As a young girl, Ana suffers some very traumatic experiences during the War for Independence in her home country of Croatia, which was still part of Yugoslavia at the time. She comes to live and study in New York City where she has a boyfriend, an adopted family that loves her, and a role presenting to the UN about her experiences as a child of war. Her past is told through flashbacks and the story comes full circle when she returns to Croatia as a young woman to face a past that others tell her she ought to move on from but can’t let go of (she still wakes up screaming from nightmares). In Croatia, she seeks out friends she thought might be dead and revisits places that bring her joy and heartbreak, both through her memories and through the new experiences that bring at least a possibility of closure. Girl at War has an abrupt ending that has the potential to piss off a lot of readers with its open-endedness.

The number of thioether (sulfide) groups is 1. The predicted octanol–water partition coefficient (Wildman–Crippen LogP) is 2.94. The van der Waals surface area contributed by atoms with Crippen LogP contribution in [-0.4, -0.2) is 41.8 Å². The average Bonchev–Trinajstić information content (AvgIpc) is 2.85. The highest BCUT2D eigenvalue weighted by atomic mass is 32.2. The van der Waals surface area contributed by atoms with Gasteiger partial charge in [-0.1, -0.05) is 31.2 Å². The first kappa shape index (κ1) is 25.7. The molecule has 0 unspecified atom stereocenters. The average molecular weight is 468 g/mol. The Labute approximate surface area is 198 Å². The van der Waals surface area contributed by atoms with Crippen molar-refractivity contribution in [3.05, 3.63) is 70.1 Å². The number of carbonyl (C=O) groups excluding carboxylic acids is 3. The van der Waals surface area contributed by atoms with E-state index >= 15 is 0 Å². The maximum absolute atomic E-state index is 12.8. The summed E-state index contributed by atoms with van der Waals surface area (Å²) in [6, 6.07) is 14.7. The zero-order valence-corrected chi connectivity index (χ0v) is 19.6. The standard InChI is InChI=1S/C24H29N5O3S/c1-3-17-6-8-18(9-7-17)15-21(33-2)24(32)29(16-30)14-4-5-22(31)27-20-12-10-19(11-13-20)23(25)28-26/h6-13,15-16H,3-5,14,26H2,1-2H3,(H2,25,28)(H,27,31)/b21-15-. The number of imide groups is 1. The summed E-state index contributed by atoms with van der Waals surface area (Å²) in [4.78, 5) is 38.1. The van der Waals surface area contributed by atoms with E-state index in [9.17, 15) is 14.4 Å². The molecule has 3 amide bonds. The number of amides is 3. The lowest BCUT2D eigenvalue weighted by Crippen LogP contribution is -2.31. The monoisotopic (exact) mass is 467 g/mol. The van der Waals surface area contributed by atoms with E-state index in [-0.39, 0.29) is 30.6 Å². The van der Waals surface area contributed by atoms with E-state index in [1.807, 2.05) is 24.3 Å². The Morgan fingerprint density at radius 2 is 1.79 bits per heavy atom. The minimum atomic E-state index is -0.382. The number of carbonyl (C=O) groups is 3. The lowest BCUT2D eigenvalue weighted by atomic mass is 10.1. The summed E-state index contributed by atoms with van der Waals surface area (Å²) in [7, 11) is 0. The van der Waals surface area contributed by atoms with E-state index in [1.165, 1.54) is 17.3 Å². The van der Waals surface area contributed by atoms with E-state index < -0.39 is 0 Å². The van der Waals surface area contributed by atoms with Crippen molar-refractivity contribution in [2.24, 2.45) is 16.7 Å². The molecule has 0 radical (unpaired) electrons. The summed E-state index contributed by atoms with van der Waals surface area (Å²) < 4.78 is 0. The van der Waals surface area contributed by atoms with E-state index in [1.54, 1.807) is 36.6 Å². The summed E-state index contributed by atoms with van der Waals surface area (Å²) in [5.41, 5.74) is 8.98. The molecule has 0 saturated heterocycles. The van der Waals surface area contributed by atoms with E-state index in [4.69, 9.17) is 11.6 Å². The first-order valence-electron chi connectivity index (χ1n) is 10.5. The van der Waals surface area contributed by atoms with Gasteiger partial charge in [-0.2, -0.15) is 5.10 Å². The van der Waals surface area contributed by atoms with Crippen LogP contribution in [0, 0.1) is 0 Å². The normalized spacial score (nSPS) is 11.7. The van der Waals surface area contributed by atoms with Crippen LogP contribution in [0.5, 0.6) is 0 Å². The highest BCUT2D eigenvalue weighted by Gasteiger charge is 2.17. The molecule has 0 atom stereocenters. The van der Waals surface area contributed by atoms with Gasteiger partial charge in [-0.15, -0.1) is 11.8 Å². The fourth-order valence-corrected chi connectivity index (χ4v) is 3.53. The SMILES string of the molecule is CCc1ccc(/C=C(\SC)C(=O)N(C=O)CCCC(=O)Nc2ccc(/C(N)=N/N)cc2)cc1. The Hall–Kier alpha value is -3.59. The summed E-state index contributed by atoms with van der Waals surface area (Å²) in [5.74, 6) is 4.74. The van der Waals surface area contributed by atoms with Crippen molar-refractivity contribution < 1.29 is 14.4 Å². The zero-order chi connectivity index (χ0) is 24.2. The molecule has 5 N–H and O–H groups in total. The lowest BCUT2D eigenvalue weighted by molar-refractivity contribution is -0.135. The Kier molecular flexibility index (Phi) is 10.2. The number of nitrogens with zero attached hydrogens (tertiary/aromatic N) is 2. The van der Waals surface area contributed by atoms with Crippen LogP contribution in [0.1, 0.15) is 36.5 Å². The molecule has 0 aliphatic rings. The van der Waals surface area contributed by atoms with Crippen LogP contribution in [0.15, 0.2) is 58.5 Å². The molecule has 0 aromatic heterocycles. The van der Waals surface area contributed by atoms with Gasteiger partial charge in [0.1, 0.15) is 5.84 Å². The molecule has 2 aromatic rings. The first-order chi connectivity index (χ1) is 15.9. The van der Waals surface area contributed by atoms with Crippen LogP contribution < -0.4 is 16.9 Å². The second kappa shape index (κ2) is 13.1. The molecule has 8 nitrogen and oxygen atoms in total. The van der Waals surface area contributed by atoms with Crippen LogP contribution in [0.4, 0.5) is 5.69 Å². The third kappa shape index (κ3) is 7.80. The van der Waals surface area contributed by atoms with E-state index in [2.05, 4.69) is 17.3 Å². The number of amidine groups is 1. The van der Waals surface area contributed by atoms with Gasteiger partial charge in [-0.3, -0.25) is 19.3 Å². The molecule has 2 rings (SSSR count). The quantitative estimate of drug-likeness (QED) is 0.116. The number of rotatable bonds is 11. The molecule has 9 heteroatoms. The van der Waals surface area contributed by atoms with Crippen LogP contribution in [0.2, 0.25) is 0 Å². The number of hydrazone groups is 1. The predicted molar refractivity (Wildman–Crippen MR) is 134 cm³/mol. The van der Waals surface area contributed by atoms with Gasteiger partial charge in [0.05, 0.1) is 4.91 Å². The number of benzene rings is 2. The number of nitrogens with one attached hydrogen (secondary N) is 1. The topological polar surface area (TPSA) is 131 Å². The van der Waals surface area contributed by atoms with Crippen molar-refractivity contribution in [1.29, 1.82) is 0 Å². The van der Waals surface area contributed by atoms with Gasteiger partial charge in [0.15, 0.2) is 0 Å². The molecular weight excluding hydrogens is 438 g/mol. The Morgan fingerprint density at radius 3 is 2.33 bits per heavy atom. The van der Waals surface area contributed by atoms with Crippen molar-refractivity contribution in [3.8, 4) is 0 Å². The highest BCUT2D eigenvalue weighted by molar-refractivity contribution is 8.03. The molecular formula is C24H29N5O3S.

How much do you know about the Croatian War of Independence? Before this book I knew almost nothing. Now, after some Wikipedia and Brittanica browsing, I know slightly more but still probably less than such an event deserves. A few scenes from Girl at War have been haunting me for the last week or so because facing what humans do to each other in war is something I never get used to and hopefully never will. You might want to keep some tissues near by as you read this one.